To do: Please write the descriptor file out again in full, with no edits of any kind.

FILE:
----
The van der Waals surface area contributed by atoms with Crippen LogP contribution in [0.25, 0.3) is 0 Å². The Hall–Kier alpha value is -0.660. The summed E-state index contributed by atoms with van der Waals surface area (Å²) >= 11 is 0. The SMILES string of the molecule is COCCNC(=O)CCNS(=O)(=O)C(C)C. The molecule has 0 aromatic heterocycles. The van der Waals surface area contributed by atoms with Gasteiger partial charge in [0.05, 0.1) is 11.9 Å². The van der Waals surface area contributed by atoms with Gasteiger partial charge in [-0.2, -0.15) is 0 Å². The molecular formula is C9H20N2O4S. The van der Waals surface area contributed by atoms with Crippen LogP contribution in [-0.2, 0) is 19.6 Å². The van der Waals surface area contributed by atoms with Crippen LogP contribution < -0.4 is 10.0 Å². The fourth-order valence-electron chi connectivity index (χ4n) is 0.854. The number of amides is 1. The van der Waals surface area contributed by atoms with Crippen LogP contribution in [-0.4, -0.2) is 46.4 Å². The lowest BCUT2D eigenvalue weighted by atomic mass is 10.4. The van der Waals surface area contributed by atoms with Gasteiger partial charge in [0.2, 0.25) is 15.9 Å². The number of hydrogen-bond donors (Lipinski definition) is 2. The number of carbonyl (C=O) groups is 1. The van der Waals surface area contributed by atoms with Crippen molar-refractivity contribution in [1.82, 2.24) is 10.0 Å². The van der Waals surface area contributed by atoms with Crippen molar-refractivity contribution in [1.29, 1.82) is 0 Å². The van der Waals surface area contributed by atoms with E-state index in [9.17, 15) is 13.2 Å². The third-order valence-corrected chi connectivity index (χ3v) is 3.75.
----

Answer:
The van der Waals surface area contributed by atoms with Crippen LogP contribution in [0.25, 0.3) is 0 Å². The Hall–Kier alpha value is -0.660. The summed E-state index contributed by atoms with van der Waals surface area (Å²) >= 11 is 0. The SMILES string of the molecule is COCCNC(=O)CCNS(=O)(=O)C(C)C. The molecule has 0 aromatic heterocycles. The van der Waals surface area contributed by atoms with Gasteiger partial charge in [0.05, 0.1) is 11.9 Å². The van der Waals surface area contributed by atoms with Gasteiger partial charge in [-0.2, -0.15) is 0 Å². The molecular formula is C9H20N2O4S. The van der Waals surface area contributed by atoms with Crippen LogP contribution in [-0.2, 0) is 19.6 Å². The van der Waals surface area contributed by atoms with Crippen LogP contribution < -0.4 is 10.0 Å². The fourth-order valence-electron chi connectivity index (χ4n) is 0.854. The number of amides is 1. The van der Waals surface area contributed by atoms with Crippen LogP contribution in [-0.4, -0.2) is 46.4 Å². The lowest BCUT2D eigenvalue weighted by atomic mass is 10.4. The van der Waals surface area contributed by atoms with Gasteiger partial charge in [0.2, 0.25) is 15.9 Å². The number of hydrogen-bond donors (Lipinski definition) is 2. The number of carbonyl (C=O) groups is 1. The van der Waals surface area contributed by atoms with Crippen molar-refractivity contribution in [1.82, 2.24) is 10.0 Å². The van der Waals surface area contributed by atoms with Crippen molar-refractivity contribution in [1.29, 1.82) is 0 Å². The van der Waals surface area contributed by atoms with E-state index in [9.17, 15) is 13.2 Å². The third-order valence-corrected chi connectivity index (χ3v) is 3.75.